Cannabis tourism, where customers seek out experiences and travel centered around marijuana, is an emerging industry...Cannabis tourism, where customers seek out experiences and travel centered around marijuana, is an emerging industry that experts believe will only continue to grow post-pandemic. Colorado saw spikes in dispensary sales after March and April, outperforming past year's figures and proving that cannabis businesses can survive even the toughest economic environments. Entrepreneurs looking to capitalize on the trend should focus on market awareness and proper protocol. Michael Cohen, founder and president of The Pass, which operates out of The Berkshires, sees potential in places where cannabis is less thought off, such as outside Colorado and California. Visit Business Insider's homepage for more stories. Cannabis tourism, or travel and experiences influenced by the legalization and use of marijuana, is a market full of promise that now finds itself in a space rife with change due to COVID-19. Yet several experts in the field believe that it will continue to show promise going forward. Particular early adopters of cannabis reform laws have already seen the benefits of a tourism market. Colorado, which passed adult-use laws in 2012, considered legal cannabis a significant part of its tourism market by 2015. That year, a report commissioned by the Colorado Tourism Office found that marijuana laws influenced nearly half of potential travelers to the state, although a revised version of the survey corrected the figure to 23% of visitors. A 2020 survey by MMGY Travel Intelligence and Enlightn Strategies of 1,5001 respondents interested in cannabis travel found interests in a range of activities, from visiting a dispensary to consuming various products. Additional experiences mentioned include CBD spa treatments, infused dining, cannabis bus parties, and guided tours. The survey went on to forecast that those interested in marijuana-related vacation activities make up 29% of all leisure travelers, with Americans comprising 18% of that pool. Alex Levine, chief development officer of Colorado's Green Dragon dispensary brand, reported that Colorado's tourism market continued growing over the years. Levine said company activity across its 15 locations in the state revealed that most cannabis tourism activity occurred in the Denver area with its guided tours, consumption buses, "bud and breakfasts," and other events. "Although there are a lot of tourists in Colorado's mountain towns, those travelers are typically not on cannabis-forward tours," Levine said, adding that many tourists still do purchase cannabis while on their trips outside of Denver. Tourism outside of Colorado is growing as well. Victor Pinho, CEO of California's Emerald Farm Tours, told Business Insider that the six months before the coronavirus pandemic saw the tour company experiencing its most substantial growth since its 2018 launch. "We were witnessing 200% growth month over month in the last six months of full operations," Pinho said. Post-COVID-19 forecasts and developments already underway While cannabis proved to be an essential industry that can weather the effects of the virus to a certain degree, its travel sector was not one to do so. "I think the real question here is when will the circumstances around COVID-19 be such that people feel comfortable returning to shared travel experiences at all," Pinho said. The tour operator believes that creating new and unique experiences that minimize COVID-19 risk are essential for tourism businesses. "Most aspiring entrepreneurs in this sector will want to craft unique tour experiences with farms and manufacturers that want to expose their products to the market," he said. While operators ponder steps to contend in the current market, dispensaries reported steady growth in several states, notably Colorado. In March and April, the state saw declines that were countered with the following three months outperforming past year's figures. The results were against the expectations of companies like Green Dragon. "Our retail sales in June reached an all-time high, with multiple stores up by more than 40% from the previous June," Levine said, crediting the state's essential status of cannabis as a prime factor. Levine added that the sales figures revealed a market in local tourism. "People want to travel to nearby areas where they can drive to versus going on a plane," he said. Travel and sales in mountain towns like Breckenridge and Telluride are performing well, according to Levine. "I predict that domestic travel will continue to be an important opportunity for the cannabis tourism sector in the coming months," he said. Tips for aspiring cannabis tourism operators The sector faces a slew of hurdles. That said, operators like Pinho and Levine see promise in their areas, as do others in markets where cannabis tourism has not yet gained a footing. Michael Cohen, founder and president of the vertically-integrated brand The Pass, operates out of The Berkshires in Western Massachusetts. Cohen said that cannabis-centric tourism hadn't reached his market. The lack of activity comes despite dispensaries serving out-of-state buyers from nearby New York and Connecticut. That said, the operator sees the sector taking shape in time. "The complementary value propositions of cannabis and The Berkshires are a beautiful and unique marriage of nature and culture," Cohen said. The growth of additional tourism markets could hinge on market awareness, with the MMGY/Enlightn survey revealing that over half of its 1,500 respondents cited only Colorado and California as legal cannabis markets. Currently, 11 states have passed adult-use laws. Besides market awareness, operators stress that any venture must be up to code. Pinho highlighted insurance and liability protection as musts for an owner, as is a trusted legal expert in drafting release forms and customer contracts. Others, like Levine, believe that operators should look beyond the novelty factor. "Cannabis tourism is definitely temporary because as more states legalize cannabis, fewer people will visit another state just to get access to legal cannabis," he said. "It's important that future entrepreneurs offer an experience that goes beyond cannabis." Levine added. "Places like Colorado will always have cannabis tourism because Colorado itself will always be a draw for tourism in general."SEE ALSO: Psychedelics will see a boom much like cannabis. Here's how entrepreneurs can stay ahead of the curve. READ MORE: The sweet spot for cannabis business opportunities is somewhere between medical and recreational — experts explain how to find it Join the conversation about this story » NOW WATCH: Why you don't see brilliantly blue fireworks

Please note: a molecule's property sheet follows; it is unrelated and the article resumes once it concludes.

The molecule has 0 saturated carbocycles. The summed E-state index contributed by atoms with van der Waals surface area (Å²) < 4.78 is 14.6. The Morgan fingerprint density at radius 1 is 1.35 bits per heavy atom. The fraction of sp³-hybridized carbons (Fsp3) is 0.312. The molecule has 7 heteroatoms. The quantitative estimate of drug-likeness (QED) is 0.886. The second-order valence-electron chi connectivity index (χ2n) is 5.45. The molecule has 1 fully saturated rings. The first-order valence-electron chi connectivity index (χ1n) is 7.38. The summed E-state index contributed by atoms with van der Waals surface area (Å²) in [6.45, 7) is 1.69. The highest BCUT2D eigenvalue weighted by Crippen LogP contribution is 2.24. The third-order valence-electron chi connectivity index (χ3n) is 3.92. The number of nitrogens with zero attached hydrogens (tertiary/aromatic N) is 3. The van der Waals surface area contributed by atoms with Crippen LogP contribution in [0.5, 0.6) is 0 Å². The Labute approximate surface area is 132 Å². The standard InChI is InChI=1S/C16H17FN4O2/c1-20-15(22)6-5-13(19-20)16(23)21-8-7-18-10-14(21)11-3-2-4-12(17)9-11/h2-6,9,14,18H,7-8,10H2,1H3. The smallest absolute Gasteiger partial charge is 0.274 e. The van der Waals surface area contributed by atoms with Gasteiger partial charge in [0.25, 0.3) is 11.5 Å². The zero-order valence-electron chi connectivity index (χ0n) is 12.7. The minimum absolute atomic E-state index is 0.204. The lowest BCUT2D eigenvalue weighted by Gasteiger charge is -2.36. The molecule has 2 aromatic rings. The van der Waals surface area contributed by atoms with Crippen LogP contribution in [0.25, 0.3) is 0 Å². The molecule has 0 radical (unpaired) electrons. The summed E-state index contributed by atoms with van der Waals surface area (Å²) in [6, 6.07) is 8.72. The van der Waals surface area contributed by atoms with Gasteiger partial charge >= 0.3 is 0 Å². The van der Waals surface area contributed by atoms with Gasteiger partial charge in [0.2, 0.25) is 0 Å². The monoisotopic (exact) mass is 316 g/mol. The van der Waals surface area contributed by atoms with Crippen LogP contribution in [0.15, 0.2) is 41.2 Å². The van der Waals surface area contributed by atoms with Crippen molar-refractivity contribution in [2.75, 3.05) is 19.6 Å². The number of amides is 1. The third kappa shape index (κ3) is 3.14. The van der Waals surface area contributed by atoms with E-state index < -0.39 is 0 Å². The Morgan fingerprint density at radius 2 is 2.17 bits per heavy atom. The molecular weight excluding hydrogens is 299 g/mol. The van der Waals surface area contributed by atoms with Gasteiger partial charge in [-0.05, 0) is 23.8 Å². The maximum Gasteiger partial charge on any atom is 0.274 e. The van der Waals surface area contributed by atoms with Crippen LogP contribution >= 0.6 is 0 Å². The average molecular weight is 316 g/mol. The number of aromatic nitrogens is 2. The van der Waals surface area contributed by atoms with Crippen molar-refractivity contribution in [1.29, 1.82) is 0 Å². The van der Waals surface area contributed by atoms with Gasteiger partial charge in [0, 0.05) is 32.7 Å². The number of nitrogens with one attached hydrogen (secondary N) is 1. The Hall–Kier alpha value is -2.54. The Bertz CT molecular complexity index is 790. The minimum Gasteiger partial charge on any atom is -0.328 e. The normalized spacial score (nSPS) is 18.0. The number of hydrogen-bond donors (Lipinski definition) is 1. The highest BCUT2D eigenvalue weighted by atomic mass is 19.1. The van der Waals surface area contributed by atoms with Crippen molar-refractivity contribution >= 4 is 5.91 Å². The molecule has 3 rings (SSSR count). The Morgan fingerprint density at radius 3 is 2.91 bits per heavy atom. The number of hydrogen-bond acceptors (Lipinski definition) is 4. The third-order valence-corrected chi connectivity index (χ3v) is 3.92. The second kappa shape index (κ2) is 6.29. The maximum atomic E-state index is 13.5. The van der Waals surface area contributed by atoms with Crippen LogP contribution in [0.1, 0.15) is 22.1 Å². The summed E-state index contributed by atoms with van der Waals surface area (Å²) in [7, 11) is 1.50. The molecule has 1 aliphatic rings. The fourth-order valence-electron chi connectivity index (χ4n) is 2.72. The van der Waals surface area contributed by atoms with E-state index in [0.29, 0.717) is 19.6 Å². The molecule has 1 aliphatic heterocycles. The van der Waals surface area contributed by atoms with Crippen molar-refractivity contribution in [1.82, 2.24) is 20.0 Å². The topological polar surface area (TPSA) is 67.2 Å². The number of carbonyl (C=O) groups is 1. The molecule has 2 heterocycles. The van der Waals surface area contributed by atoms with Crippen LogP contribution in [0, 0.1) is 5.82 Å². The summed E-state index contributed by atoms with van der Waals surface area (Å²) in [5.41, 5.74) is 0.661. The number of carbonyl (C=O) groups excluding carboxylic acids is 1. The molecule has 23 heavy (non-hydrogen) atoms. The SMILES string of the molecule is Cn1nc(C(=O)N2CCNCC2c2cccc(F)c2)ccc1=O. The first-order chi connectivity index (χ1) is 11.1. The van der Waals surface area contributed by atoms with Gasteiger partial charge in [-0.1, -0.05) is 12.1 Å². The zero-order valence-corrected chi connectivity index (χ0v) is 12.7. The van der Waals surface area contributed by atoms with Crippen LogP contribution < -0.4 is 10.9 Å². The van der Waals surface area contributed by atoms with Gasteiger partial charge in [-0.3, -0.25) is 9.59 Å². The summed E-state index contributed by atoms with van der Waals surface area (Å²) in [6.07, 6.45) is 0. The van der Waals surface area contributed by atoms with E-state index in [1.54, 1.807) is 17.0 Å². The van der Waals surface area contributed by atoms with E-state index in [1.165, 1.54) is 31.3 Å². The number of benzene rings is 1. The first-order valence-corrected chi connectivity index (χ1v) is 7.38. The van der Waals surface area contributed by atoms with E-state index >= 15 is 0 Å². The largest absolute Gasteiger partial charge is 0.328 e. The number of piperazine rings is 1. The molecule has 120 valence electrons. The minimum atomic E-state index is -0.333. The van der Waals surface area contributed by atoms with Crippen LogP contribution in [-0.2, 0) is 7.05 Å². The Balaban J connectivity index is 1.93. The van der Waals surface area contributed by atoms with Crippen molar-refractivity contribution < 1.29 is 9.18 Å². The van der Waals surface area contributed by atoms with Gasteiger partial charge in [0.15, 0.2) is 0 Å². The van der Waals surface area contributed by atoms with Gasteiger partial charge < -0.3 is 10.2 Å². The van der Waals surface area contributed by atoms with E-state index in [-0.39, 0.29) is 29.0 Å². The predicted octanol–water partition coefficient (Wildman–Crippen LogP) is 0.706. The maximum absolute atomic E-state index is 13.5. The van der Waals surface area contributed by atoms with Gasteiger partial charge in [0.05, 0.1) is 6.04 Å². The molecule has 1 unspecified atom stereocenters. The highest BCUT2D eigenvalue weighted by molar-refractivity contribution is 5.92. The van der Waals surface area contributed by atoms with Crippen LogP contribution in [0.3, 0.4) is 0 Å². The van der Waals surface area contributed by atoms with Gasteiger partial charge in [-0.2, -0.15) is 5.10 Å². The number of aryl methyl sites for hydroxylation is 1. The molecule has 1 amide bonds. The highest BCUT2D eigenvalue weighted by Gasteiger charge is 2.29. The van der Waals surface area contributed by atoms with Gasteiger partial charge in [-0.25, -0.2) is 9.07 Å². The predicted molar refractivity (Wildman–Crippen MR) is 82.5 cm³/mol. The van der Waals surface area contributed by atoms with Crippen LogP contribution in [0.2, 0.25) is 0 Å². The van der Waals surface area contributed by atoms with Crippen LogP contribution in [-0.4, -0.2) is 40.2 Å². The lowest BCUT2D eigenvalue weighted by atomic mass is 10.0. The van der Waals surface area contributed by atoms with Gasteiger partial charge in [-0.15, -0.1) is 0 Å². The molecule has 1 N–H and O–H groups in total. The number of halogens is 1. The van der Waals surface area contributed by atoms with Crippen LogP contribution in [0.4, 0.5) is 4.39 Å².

Welcome to Cultivated, our weekly newsletter where we're bringing you an inside look at the deals,...Welcome to Cultivated, our weekly newsletter where we're bringing you an inside look at the deals, trends, and personalities driving the multibillion-dollar global cannabis boom. Sign up here to get it in your inbox every week. If you want a discount to BI Prime to read our stories, sign up here! Happy Friday everyone, It's been quite a busy week here as I got my feet under me, returning back to my "normal" beat. I'm proud of the work Yeji and I did — along with guidance from my editor Zach — on our deep dive into Eaze's scaled-back ambitions from 2017 to now. The startup's ups and downs over the past three years provide insight into the wild ride that cannabis startups, investors, and employees have been on since US states began legalizing the drug. The other big piece of news this week was Canopy Growth's dismal earnings. The Constellation Brands-backed company lost $1.3 billion this quarter, as the coronavirus pandemic hurt retail sales in Canada and the US. Analysts reacted mostly negatively to the news following the earnings call today, with some questioning the new leadership team's ability to steer the ship. "More worrying for us were comments around the need to 'understand what consumers want'. Probably the worst thing to hear from a market share leader," Jefferies analysts wrote in a note. That being said, Canopy Growth is still the largest cannabis company. And with a deep-pocketed alcohol giant backing the company — along with a new(ish) CEO, David Klein — it's probably not time to count them out yet. I'll be speaking to Klein later this afternoon as well. -Jeremy Here's what we wrote about: An inside look at Eaze's latest pitch deck reveals vastly scaled back ambitions from the once-soaring cannabis startup Internal documents and interviews reveal Eaze's vastly scaled-back ambitions. In 2017, Eaze — then a cannabis delivery service — projected that it would sell $1 billion worth of marijuana on the platform and aggressively expand to new states. In 2020, under the guidance of a new executive team and after a round of layoffs, Eaze has pared back that expectation to $190 million in sales. We took a deep dive into the company's financial projections from 2017 to the present and published its full 2020 pitch deck. Cannabis startup Caliva laid off 20 employees including a top retail exec as headwinds from the coronavirus pandemic upend the industry Cannabis startup Caliva laid off 20 employees from its corporate office on March 30, the company confirmed. The cuts mostly affected employees in the retail management division and included Elizabeth Cooksey, a senior exec who was brought in to drive Caliva's retail strategy in 2019. Executive moves Red Light Holland, a CSE-listed psychedelics company that is planning to produce and sell branded "magic truffles" in the Netherlands, has appointed comedian Russell Peters as its Chief Creative Officer. Former Canopy Growth CEO Bruce Linton is the company's advisory chair. Deals, deals, deals CSE-listed TerrAscend closed a $37 million private placement on Friday. The deal was upsized from $30 million, and investors include Jason Karp, the founder of Tourbillon Capital Partners and CEO of HumanCo. TerrAscend reported earnings on Thursday with $34.8 million in net sales in Q1 2020. What we're reading Lavish parties, greedy pols and panic rooms: How the 'Apple of Pot' collapsed (Politico) A hidden origin story of the CBD craze (New York Times) Get ready for pharmaceutical grade magic mushroom pills (Vice) Cannabis binge in quarantine lifts hope for federal legalization (Bloomberg) Justice Department blocks 'essential' marijuana workers from bankruptcy protection (Wall Street Journal) Not so green on the other side: How a Russian tycoon's $165 Million U.S. cannabis bet went up in smoke (Radio Free Europe)Join the conversation about this story » NOW WATCH: A cleaning expert reveals her 3-step method for cleaning your entire home quickly